After decades of debate and hard work, completion of the Animas La Plata main reservoir in Colorado was down to just two intake lines.
Project deadlines stipulated that crews would begin filling the man-made lake bed by the end of April 2009. Contractor BTrenchless needed an effective and swift construction method for the rock tunnels through mudstone. The contractor decided on a hard rock trenchless boring machine, called the Robbins Motorized Small Boring Unit, to complete the job within the tight schedule.
“Not only is there a tight deadline, but the rock tunnels are connected to an intake structure. We’re making two mid air breakthroughs into a vertical shaft that require crane lifts,” said Tina Connett, project manager for BTrenchless. The design will minimize the time required to construct the intake lines.
Dating back to a 1968 decree, the Animas La Plata project is no short term fix. The $570 million project is being built to fulfill 1868 water rights obtained by the Ute Indian tribe, located on lands near Durango, CO.
“This project is a major milestone highlighting 50 years of work to get water into this area, which is very dry. Once complete, it will distribute water through 45 miles of pipelines down to the New Mexico border,” said Reid Tanner, project manager for EPC Construction (general contractor for the Animas La Plata Intake Structures).
Water stored in the Ridges Basin Dam on the Animas River will form a reservoir, called Lake Nighthorse, which will store 120,000 acre feet of water for use in surrounding areas, and will also serve as a recreational and fishing area. Filling of Lake Nighthorse began in spring 2009 and is expected to take up to two years to complete. The system is scheduled to go online by 2012.
The Bureau of Reclamation (BOR) first contracted the La Plata West Water Authority (LPWWA) to create a distribution system from the new lake to arid areas of La Plata County. Initial site work began in 2002, including construction of an inlet conduit, pumping plant and a dam in Ridges Basin.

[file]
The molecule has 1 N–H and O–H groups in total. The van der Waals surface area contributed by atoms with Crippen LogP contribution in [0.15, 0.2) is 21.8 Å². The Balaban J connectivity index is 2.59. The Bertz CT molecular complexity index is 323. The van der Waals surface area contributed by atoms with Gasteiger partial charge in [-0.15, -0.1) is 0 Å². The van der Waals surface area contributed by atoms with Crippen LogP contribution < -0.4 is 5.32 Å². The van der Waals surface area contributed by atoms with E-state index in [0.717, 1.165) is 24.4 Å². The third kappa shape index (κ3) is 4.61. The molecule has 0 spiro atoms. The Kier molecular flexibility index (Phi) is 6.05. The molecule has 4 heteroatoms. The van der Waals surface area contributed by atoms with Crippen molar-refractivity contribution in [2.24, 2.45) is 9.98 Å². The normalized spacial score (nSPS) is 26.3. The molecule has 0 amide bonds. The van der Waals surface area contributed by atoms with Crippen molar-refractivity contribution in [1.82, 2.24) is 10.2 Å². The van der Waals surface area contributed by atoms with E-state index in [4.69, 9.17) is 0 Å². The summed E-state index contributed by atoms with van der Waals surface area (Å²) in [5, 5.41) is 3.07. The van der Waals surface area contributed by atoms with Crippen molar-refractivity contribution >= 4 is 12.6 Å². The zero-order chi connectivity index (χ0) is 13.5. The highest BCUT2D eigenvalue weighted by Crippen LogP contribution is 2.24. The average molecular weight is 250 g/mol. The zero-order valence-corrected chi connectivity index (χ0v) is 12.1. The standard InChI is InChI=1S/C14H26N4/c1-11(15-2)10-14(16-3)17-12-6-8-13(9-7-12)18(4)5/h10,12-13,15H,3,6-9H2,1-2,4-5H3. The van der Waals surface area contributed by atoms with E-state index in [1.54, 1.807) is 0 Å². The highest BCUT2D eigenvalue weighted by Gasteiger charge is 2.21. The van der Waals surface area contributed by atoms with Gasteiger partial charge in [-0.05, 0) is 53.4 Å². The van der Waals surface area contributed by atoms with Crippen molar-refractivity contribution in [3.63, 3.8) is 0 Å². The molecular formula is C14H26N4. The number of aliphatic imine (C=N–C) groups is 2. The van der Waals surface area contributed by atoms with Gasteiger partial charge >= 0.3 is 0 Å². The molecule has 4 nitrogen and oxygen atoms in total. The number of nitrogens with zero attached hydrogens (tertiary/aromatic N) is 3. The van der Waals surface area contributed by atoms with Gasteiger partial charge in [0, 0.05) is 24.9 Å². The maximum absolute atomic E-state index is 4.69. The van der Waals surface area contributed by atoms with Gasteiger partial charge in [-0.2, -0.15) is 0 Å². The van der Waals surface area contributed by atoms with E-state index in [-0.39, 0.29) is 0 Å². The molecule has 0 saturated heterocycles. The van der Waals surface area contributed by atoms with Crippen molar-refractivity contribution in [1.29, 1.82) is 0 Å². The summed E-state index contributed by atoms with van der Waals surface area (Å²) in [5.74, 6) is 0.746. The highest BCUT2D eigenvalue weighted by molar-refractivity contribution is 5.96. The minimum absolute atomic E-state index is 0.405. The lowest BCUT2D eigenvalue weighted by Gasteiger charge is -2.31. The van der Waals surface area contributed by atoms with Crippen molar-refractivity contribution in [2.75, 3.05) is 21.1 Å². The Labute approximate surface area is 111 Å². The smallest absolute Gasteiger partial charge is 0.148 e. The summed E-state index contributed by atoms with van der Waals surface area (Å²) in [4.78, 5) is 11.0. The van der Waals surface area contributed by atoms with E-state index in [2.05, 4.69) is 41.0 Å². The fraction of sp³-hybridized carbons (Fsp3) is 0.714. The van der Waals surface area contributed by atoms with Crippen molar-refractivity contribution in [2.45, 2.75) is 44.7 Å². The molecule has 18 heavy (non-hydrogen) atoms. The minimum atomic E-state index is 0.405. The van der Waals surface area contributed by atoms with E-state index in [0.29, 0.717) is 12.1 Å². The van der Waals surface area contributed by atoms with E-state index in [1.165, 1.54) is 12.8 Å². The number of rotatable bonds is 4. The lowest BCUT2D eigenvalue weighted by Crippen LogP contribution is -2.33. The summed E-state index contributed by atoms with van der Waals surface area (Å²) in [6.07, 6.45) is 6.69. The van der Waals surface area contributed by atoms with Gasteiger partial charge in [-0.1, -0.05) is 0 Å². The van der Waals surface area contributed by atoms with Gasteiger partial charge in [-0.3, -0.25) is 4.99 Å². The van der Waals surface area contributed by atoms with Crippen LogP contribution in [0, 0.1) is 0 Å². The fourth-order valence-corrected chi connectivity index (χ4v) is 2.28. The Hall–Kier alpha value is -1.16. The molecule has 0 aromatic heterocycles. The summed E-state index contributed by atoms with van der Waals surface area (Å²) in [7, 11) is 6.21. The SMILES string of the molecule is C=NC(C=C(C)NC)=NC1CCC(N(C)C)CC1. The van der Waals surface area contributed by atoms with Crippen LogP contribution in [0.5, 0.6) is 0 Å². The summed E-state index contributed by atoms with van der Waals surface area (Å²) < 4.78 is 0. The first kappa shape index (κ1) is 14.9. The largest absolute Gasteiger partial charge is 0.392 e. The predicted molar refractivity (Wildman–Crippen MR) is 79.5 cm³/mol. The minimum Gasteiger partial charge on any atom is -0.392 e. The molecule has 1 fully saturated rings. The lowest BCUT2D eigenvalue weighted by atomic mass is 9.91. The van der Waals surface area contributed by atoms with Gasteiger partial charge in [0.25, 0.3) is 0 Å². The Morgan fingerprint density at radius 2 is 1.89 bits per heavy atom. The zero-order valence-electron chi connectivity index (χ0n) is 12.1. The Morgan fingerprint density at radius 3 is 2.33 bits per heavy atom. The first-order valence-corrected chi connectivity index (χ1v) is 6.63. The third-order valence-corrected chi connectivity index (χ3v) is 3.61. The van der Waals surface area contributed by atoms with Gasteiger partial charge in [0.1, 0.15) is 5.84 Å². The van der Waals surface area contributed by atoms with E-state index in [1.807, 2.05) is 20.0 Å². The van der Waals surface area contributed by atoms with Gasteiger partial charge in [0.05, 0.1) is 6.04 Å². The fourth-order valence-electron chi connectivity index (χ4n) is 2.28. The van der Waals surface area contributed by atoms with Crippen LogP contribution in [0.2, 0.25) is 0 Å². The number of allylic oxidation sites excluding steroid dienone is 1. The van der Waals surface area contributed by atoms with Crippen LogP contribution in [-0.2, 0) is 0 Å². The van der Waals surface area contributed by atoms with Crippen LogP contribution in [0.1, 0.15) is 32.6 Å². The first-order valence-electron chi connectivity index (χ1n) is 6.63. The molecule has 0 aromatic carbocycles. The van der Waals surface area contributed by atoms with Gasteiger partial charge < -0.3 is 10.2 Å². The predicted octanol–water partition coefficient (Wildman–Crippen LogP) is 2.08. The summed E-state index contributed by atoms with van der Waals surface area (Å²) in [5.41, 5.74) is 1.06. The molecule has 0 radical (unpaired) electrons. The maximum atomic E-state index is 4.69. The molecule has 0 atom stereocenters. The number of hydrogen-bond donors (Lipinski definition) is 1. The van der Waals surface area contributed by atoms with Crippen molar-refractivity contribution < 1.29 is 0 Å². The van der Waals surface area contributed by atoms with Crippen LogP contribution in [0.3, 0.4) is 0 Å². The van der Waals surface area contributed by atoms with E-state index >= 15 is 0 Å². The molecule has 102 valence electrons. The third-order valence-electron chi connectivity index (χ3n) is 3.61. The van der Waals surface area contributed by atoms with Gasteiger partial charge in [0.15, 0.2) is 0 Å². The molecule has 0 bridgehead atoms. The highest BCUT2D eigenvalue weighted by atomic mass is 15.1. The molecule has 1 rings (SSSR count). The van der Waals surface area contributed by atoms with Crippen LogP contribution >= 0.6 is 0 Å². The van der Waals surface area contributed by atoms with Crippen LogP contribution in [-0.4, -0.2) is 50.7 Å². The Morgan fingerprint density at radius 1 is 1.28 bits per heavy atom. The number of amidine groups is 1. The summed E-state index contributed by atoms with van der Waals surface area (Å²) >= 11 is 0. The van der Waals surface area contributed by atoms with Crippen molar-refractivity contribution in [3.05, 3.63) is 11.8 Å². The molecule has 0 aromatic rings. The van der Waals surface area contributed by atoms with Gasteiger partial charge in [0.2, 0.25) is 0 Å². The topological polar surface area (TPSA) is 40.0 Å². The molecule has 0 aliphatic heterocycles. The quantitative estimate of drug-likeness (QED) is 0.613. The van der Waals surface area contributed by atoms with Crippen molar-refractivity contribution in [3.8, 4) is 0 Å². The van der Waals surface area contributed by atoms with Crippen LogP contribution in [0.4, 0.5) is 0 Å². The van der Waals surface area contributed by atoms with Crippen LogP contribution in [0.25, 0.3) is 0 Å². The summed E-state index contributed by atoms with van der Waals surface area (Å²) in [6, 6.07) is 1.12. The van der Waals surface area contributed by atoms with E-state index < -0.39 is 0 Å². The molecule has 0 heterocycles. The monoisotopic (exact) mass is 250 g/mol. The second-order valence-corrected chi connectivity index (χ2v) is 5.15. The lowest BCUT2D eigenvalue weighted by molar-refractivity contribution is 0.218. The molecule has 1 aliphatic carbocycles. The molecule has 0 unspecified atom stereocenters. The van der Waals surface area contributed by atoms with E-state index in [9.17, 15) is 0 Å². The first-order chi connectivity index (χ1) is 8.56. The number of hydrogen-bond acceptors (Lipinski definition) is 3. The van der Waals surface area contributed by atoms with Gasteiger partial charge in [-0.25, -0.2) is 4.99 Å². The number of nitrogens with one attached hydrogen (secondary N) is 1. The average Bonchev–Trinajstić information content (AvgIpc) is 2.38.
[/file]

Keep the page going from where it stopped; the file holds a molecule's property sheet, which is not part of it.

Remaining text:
In 2008, work began on an intake structure consisting of a 118-foot deep intake shaft and two intake tunnels which would allow for dispersal of water from the reservoir. The shaft was completed by Anderson Drilling of Denver, CO, using a down drill auger. Corrugated steel was then set into the shaft and grouted in place, forming a 15-foot diameter wet well.
The LPWWA contracted EPC Corporation of Glendale, AZ, to design and construct other intake structures. The system included two tunnels, an upper and a lower, to convey water from the lake bed into the deep shaft. EPC completed 1,000 feet of open-cut pipeline installation in soft soils; however, core sample tests of the area revealed sections of rock. The moderately hard mudstone geology, ranging between 5,000 and 16,000 psi, required a method other than conventional open cut.
EPC sub contracted BTrenchless, a division of BT Construction Inc., Henderson, CO, for the remaining sections of the two tunnels – a lower intake of 370 feet and an upper intake of 130 feet. Once finished, the tunnels will transfer water from the reservoir to the 118-foot deep shaft, where it will be pumped into underground lines for distribution.
The contractors decided on a Robbins 48 inch diameter Motorized Small Boring Unit (SBU M) and Auger Boring Machine (ABM) setup for the two tunnels. “The length of the lower tunnel required accuracy only a tunneling machine could provide. We also needed disc cutters to provide the ability to cut the anticipated mudstone,” said Connett.